The composition of a finished silicon sensor is relatively complex. No strain gauges are used here as has previously been described. Instead, the pressure-sensitive element consists of a silicon chip that is just a few millimeters in size.
The crystal structure of this chip has the same function as a metal strain gauge, but this is not obvious from looking at it. It is manufactured using doping, i.e. through the targeted introduction of foreign atoms. The semiconductor strain gauges produced in this way are up to 100 times more sensitive to deformation in comparison to metallic strain gauges. The change in resistance here is not caused by the purely geometric deformation, but insteadby the resulting change in the crystal lattice structure, and therefore the electron mobility or, respectively, the conductivity. The individual sensor chips are part of a wafer. These silicon discs are approximately 150 mm in size and contain several hundred chips.
Figure 1: Membrane with silicon chips
The individual sensor chip is fixed to a glass socket by anodic bonding. For relative pressure versions, the glass socket has a drilled hole all the way through. The ambient pressure is fed through this drilled hole to the back of the chip. The glass base is fixed to the TO header. The header guides the ambient pressure through the glass socket via a ventilation tube. Along with the ventilation tube and the filling tube, the connection pins are also located on the back. These are connected to the chip via anodic bonding wires.
Fig. 2 Bonded silicon chip on TO header
Fig. 3: Finished measuring cell
The sensor element is very sensitive to external influences and therefore does not come into direct contact with the medium to be measured. The header is welded into a stainless steel case which has a thin metal membrane welded onto its front. Bys electing different membrane materials (stainless steel, Hastelloy C, titanium, etc.), the measuring cells can meet the requirements of different media.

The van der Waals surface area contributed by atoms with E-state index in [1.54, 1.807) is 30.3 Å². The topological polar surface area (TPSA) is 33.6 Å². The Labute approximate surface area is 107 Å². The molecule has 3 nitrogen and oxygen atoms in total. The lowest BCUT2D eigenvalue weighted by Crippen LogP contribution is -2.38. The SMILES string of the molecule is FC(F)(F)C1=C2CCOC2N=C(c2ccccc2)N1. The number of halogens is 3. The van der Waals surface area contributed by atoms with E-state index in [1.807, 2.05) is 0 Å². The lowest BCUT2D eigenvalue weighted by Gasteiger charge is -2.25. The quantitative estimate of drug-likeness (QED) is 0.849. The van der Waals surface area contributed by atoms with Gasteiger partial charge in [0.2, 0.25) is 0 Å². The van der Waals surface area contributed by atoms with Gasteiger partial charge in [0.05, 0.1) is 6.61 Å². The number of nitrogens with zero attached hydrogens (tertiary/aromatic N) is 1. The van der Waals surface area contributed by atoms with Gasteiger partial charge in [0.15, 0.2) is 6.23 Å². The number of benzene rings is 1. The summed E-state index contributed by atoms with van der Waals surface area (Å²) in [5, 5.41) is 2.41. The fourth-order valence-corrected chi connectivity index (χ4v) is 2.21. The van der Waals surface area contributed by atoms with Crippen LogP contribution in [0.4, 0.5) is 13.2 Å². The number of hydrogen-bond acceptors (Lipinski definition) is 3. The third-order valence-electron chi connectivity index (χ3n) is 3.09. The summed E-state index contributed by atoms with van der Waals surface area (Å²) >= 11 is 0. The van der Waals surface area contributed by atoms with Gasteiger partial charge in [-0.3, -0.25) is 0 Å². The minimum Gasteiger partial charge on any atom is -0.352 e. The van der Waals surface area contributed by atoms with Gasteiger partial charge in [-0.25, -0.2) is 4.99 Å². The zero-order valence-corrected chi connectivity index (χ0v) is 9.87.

The inside is filled with a synthetic oil via the filling tube in the header and then sealed pressure-tight. The process pressure has an indirect effect on the measuring cell: via the membrane to the filling oil, and therefore to the sensor chip (media separation). In addition to the described version with media separation, a version without separating membrane and filling oil is available. This variant can be used for measuring inert media. In this case, the sensor chip is in direct contact with the medium and therefore offers better measuring accuracy because interfering influences, such as the filling oil and membrane, are eliminated.
Due to the measuring cell design, the variance is greatest with this sensor technology. The material for the membrane and housing is selected independently of the measuring system and the shape or size can also be adapted to
the specific application. The measuring cell can be welded directly to the process connection of the finished pressure transmitter (Fig. 3), which eliminates the need for an additional seal and ultimately only requires one type of material to be compatible with the medium.
Fig. 4: High temperature version
The filling oil transfers the pressure from the separation membrane to the sensor chip. The filling oil used most frequently is silicone oil, which has good features with respect to temperature-related expansion. Filling oils that are non-hazardous for human consumption are usually required in processes in the food industry. Apart from the oils specifically approved by the American Food and Drug Administration (FDA), medical white oils can also be used. Fluorocarbons are suitable for measuring oxygen. For chlorine measurements, the escape of silicone oils can result in an explosive reaction. Fluorocarbons are also suitable as a filling medium here.
JUMO. Pressure transmitter of the dTRANS p31 series